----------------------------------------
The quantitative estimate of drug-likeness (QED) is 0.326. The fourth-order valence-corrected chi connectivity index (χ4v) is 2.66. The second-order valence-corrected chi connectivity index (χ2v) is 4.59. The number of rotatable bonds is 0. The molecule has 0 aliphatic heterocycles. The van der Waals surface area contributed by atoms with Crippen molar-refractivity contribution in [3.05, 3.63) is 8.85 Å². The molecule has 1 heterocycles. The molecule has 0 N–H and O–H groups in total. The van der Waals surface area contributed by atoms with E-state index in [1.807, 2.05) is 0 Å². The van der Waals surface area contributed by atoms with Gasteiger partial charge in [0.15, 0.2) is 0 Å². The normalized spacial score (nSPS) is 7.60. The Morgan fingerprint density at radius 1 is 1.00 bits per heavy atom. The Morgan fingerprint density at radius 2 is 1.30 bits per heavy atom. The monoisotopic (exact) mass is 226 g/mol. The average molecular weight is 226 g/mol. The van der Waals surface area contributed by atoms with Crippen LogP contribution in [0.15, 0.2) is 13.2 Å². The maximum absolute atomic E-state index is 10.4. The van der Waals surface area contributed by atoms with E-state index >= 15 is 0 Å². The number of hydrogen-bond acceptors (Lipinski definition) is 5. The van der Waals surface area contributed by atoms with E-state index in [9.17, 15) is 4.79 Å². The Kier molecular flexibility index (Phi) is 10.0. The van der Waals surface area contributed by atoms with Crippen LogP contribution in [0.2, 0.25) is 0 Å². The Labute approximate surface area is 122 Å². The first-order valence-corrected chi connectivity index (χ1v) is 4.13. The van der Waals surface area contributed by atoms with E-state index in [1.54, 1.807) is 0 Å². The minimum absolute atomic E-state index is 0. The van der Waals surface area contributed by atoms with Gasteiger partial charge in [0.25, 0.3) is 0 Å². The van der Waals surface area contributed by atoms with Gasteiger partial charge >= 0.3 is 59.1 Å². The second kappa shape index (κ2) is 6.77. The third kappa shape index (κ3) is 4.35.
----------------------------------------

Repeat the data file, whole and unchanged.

The quantitative estimate of drug-likeness (QED) is 0.326. The fourth-order valence-corrected chi connectivity index (χ4v) is 2.66. The second-order valence-corrected chi connectivity index (χ2v) is 4.59. The number of rotatable bonds is 0. The molecule has 0 aliphatic heterocycles. The van der Waals surface area contributed by atoms with Crippen molar-refractivity contribution in [3.05, 3.63) is 8.85 Å². The molecule has 1 heterocycles. The molecule has 0 N–H and O–H groups in total. The van der Waals surface area contributed by atoms with E-state index in [1.807, 2.05) is 0 Å². The van der Waals surface area contributed by atoms with Gasteiger partial charge in [0.15, 0.2) is 0 Å². The normalized spacial score (nSPS) is 7.60. The Morgan fingerprint density at radius 1 is 1.00 bits per heavy atom. The Morgan fingerprint density at radius 2 is 1.30 bits per heavy atom. The monoisotopic (exact) mass is 226 g/mol. The average molecular weight is 226 g/mol. The van der Waals surface area contributed by atoms with Crippen LogP contribution in [0.15, 0.2) is 13.2 Å². The maximum absolute atomic E-state index is 10.4. The van der Waals surface area contributed by atoms with E-state index >= 15 is 0 Å². The number of hydrogen-bond acceptors (Lipinski definition) is 5. The van der Waals surface area contributed by atoms with E-state index in [9.17, 15) is 4.79 Å². The Kier molecular flexibility index (Phi) is 10.0. The van der Waals surface area contributed by atoms with Crippen LogP contribution in [0.2, 0.25) is 0 Å². The Labute approximate surface area is 122 Å². The first-order valence-corrected chi connectivity index (χ1v) is 4.13. The van der Waals surface area contributed by atoms with E-state index in [1.54, 1.807) is 0 Å². The minimum absolute atomic E-state index is 0. The van der Waals surface area contributed by atoms with Gasteiger partial charge in [0.25, 0.3) is 0 Å². The van der Waals surface area contributed by atoms with Gasteiger partial charge >= 0.3 is 59.1 Å². The second kappa shape index (κ2) is 6.77. The third kappa shape index (κ3) is 4.35.